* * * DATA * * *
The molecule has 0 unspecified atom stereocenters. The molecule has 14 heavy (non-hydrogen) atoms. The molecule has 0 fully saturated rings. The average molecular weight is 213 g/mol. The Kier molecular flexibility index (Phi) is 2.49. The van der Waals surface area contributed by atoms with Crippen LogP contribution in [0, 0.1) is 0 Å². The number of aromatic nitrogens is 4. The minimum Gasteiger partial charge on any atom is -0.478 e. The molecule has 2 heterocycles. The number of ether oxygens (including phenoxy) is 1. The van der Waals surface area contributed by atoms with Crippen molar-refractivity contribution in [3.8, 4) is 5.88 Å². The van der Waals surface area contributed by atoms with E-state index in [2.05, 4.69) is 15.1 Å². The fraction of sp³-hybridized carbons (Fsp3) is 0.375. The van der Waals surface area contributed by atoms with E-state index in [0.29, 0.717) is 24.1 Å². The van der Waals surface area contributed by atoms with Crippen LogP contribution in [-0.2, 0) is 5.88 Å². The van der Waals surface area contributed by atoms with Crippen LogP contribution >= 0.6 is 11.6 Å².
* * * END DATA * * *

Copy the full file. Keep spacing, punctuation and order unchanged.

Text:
The molecule has 0 unspecified atom stereocenters. The molecule has 14 heavy (non-hydrogen) atoms. The molecule has 0 fully saturated rings. The average molecular weight is 213 g/mol. The Kier molecular flexibility index (Phi) is 2.49. The van der Waals surface area contributed by atoms with Crippen LogP contribution in [0, 0.1) is 0 Å². The number of aromatic nitrogens is 4. The minimum Gasteiger partial charge on any atom is -0.478 e. The molecule has 2 heterocycles. The number of ether oxygens (including phenoxy) is 1. The van der Waals surface area contributed by atoms with Crippen molar-refractivity contribution in [3.8, 4) is 5.88 Å². The van der Waals surface area contributed by atoms with E-state index in [2.05, 4.69) is 15.1 Å². The fraction of sp³-hybridized carbons (Fsp3) is 0.375. The van der Waals surface area contributed by atoms with E-state index in [0.29, 0.717) is 24.1 Å². The van der Waals surface area contributed by atoms with Crippen LogP contribution in [-0.2, 0) is 5.88 Å². The van der Waals surface area contributed by atoms with Crippen LogP contribution >= 0.6 is 11.6 Å².